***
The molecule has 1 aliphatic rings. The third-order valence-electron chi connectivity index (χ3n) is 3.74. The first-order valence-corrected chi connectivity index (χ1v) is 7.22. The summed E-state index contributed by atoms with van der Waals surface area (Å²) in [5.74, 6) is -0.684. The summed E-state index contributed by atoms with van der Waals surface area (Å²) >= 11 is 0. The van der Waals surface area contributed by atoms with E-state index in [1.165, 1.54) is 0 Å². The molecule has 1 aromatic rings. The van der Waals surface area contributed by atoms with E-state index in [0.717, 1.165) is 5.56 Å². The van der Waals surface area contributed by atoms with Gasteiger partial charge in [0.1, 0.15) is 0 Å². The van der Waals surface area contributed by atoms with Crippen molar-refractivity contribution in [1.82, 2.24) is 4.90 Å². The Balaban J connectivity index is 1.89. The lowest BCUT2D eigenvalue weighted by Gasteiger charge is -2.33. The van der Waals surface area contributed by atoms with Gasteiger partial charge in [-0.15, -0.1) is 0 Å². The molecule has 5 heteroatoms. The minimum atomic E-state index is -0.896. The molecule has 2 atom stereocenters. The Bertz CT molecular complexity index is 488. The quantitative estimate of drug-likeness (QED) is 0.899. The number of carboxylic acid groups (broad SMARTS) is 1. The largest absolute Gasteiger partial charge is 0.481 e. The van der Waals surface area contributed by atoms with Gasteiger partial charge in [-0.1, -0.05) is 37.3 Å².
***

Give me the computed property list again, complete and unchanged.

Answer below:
The molecule has 1 aliphatic rings. The third-order valence-electron chi connectivity index (χ3n) is 3.74. The first-order valence-corrected chi connectivity index (χ1v) is 7.22. The summed E-state index contributed by atoms with van der Waals surface area (Å²) in [5.74, 6) is -0.684. The summed E-state index contributed by atoms with van der Waals surface area (Å²) >= 11 is 0. The van der Waals surface area contributed by atoms with E-state index in [1.165, 1.54) is 0 Å². The molecule has 1 aromatic rings. The van der Waals surface area contributed by atoms with E-state index in [0.717, 1.165) is 5.56 Å². The van der Waals surface area contributed by atoms with Gasteiger partial charge in [0.1, 0.15) is 0 Å². The van der Waals surface area contributed by atoms with Crippen molar-refractivity contribution in [1.82, 2.24) is 4.90 Å². The Balaban J connectivity index is 1.89. The lowest BCUT2D eigenvalue weighted by Gasteiger charge is -2.33. The van der Waals surface area contributed by atoms with Gasteiger partial charge in [-0.15, -0.1) is 0 Å². The molecule has 5 heteroatoms. The minimum atomic E-state index is -0.896. The molecule has 2 atom stereocenters. The Bertz CT molecular complexity index is 488. The quantitative estimate of drug-likeness (QED) is 0.899. The number of carboxylic acid groups (broad SMARTS) is 1. The largest absolute Gasteiger partial charge is 0.481 e. The van der Waals surface area contributed by atoms with Gasteiger partial charge in [-0.1, -0.05) is 37.3 Å².